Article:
Nine-point circle for a triangle is defined as the circle that passes through:

  • the midpoint of each side
  • the foot of each altitude
  • the midpoint of the line segment from each vertex to the orthocenter

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It is amazing that all these points belong to a single circle.

Is there an equivalent of nine-point circle for tetrahedron? Perhaps, let's say, some "Fourty-four-point sphere"?

I searched available literature, but couldn't find anything.

(NOTE: For Euler line of a triangle, there is an equivalent for tetrahedron)

  • $\begingroup$ possible duplicate of Does the nine point circle generalise to some theorem about n-spheres and n-simplices? $\endgroup$
    – ElThor
    Jan 11, 2015 at 11:29
  • $\begingroup$ @ElThor Yeah, I noticed that question after I posted this one. This one is more specific though. I wish someone wrote a more detailed explanation than one found in the answers to another question. $\endgroup$
    – VividD
    Jan 11, 2015 at 11:33
  • $\begingroup$ Fair enough. After looking more closely at those answers I too think that they deserve more detailed explanation. $\endgroup$
    – ElThor
    Jan 11, 2015 at 11:39

1 Answer 1


As noted elsewhere, we may want to restrict attention to orthocentric tetrahedra, which is the family of tetrahedra whose altitudes share a common point that we can call "the orthocenter". Such tetrahedra can be characterized various ways apart from the orthocentricity property; most importantly: each pair of opposite edges determine an orthogonal vectors (hence the alternative name "orthogonal tetrahedra").

This answer to the related question mentions that orthogonal tetrahedra admit a sphere that intersects each face's $9$-point circle; this is the tetrahedron's 24-point sphere. (That's the topic of the Mathematical Gazette article mentioned in the other answer.) Interesting. I've found another analogue, albeit with fewer than twenty-four points.

Place the coordinates of tetrahedron $ABCD$ at $$A=(0,0,-a) \qquad B=(0,0,b) \qquad C=(h,-c,0) \qquad D=(h,d,0)$$ Here, $h$ is the length of the "edge altitude" between $\overline{AB}$ and $\overline{CD}$. (An edge altitude has its endpoints within two opposite edges, and it determines the unique line perpendicular to both of those edges.) The given coordinates ensure that $\overrightarrow{AB}\perp\overrightarrow{CD}$; we guarantee the orthogonality of the other two pairs of opposing edge-vectors with the relation $$h^2 = a b + c d$$ The coordinates of the orthocenter are $$Q = \left(\frac{ab}{h}, 0, 0\right)$$ (Fun fact: Orthogonal tetrahedra are also characterized as those whose three edge altitudes concur. Moreover, the edge altitudes and face altitudes all meet at the same point, $Q$.)

Without too much trouble, one can find the feet of the four face altitudes. These determine a sphere with center $S$ and radius $s$, where $$S = \left(\frac{a b + h^2}{3 h}, \frac{-c + d}{6}, \frac{-a + b}{6}\right) \qquad s^2 = \frac{h^2\left( (a+b)^2 + (c+d)^2 \right) - 4 a b c d}{36 h^2}$$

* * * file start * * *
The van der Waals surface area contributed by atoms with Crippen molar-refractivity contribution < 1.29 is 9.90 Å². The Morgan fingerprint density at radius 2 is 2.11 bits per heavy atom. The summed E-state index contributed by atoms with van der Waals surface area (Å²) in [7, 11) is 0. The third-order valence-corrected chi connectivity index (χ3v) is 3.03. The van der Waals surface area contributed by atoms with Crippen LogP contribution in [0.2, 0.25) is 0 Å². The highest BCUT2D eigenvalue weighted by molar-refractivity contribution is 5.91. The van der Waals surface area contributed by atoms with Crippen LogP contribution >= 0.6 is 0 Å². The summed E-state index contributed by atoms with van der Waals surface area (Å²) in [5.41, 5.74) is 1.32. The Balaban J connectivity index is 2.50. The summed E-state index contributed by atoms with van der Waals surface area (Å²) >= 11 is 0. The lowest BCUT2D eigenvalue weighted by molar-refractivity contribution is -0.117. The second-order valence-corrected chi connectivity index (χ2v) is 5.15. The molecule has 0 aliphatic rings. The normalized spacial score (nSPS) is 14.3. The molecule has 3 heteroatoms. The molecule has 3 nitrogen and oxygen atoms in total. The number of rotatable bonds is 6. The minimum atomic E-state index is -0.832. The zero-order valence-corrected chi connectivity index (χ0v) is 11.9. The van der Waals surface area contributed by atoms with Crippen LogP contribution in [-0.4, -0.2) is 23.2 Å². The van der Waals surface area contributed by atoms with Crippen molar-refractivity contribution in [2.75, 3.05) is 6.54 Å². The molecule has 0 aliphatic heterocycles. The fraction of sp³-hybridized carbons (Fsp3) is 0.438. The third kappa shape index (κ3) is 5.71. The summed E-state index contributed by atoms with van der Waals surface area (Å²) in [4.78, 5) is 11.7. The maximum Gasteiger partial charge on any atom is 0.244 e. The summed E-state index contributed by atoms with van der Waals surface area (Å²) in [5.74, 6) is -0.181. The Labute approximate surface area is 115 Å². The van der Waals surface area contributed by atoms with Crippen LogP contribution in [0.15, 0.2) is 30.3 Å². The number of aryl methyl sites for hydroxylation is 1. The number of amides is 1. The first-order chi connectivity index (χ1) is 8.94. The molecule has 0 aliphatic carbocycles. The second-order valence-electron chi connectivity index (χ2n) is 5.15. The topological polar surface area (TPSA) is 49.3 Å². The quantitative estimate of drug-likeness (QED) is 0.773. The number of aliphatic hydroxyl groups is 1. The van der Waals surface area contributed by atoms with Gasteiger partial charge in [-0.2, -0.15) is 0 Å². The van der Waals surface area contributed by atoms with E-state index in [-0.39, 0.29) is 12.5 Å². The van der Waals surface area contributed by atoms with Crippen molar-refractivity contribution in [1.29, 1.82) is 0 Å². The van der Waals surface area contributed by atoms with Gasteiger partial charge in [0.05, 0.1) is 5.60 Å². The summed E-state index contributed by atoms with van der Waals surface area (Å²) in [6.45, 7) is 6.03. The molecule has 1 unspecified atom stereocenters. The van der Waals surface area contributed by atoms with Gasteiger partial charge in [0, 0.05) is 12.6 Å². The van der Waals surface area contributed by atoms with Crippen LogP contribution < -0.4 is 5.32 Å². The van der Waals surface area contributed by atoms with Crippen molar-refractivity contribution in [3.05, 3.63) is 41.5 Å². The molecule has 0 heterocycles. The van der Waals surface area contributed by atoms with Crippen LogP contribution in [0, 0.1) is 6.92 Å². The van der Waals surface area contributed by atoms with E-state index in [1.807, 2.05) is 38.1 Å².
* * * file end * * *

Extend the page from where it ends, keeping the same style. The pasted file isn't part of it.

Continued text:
One can verify that this sphere contains

  • The centroid of each face: $\frac13(A+B+C)$, etc.
  • The one-third-point of the segment from the orthocenter to each vertex: $\frac13(A+2Q)$, etc.

These points are analogues, respectively, of the midpoint of each edge (eg, $\frac12(A+B)$), and the midpoint of the orthocenter-vertex midpoint (eg, $\frac12(A+Q)$), in a triangle's 9-point circle. (Intriguingly, we go from "halves" in two dimensions to "thirds" in three dimensions. Does this pattern continue?)

This sphere does not contain the midpoint of each edge, and therefore does not contain the $9$-point circle of each face; this sphere is distinct from the $24$-point sphere.

I'm currently unaware of any other "interesting" points that may lie on this sphere. (So, for now, it's merely a "$12$-point sphere".) I'll note that the edge intersections aren't particularly pretty; for instance, if $\frac{1}{1+m}(A+mB)$ is on the sphere, then $$m = \frac{a + b \pm \sqrt{a^2 - 14 a b + b^2}}{4 b}$$

Edit. The appearance of a "1/3" at the (now-deleted) end of my original answer got me thinking a little bit more about the powers of points with respect to various spheres, which I'll denote $\Sigma$ (the circumsphere), $\Sigma_{24}$ (the 24-point sphere), and $\Sigma_{12}$ (the 12-point sphere described above):

$$\begin{array}{rccclr} \operatorname{pow}(Q,\Sigma_{12}) &=& -\dfrac{a b c d}{3h^2} &=& \phantom{-}\color{red}{\dfrac13}\;\operatorname{pow}(Q,\Sigma_{24}) = \left(\color{red}{\dfrac13}\right)^2 \; \operatorname{pow}(Q,\Sigma) \\[6pt] \operatorname{pow}(A,\Sigma_{12}) &=& \dfrac{2a(a+b)}{3} &=& \phantom{-}\color{red}{\dfrac13}\;\operatorname{pow}(A,\Sigma_{24}) \color{gray}{\qquad(\operatorname{pow}(A,\Sigma_{\phantom{24}}) = 0)} \\[6pt] \operatorname{pow}(H,\Sigma_{12}) &=& \dfrac{ab}{3} &=& -\color{red}{\dfrac13}\; \operatorname{pow}(H,\Sigma_{\phantom{24}}) \color{gray}{\qquad(\operatorname{pow}(H,\Sigma_{24}) = 0)} \end{array}$$ where $H$ is the endpoint in $\overline{AB}$ of the edge altitude $h$. (In our coordinatized tetrahedron, $H$ lies at the origin.) As it happens, all six such endpoints lie on the 24-point sphere, as each is the foot of an altitude in a face. (Importantly, altitudes from neighboring faces meet at these points. For instance, the altitude from $C$ in face $\triangle ABC$, and the altitude from $D$ in face $\triangle ABD$, meet at $H$.)

I'm not sure what (if anything) this is trying to tell me, but it's pretty neat.

  • 1
    $\begingroup$ For me, your sphere is in spirit better analogue to 9-point circle than the sphere mentioned elsewhere. $\endgroup$
    – VividD
    Jan 13, 2015 at 8:44

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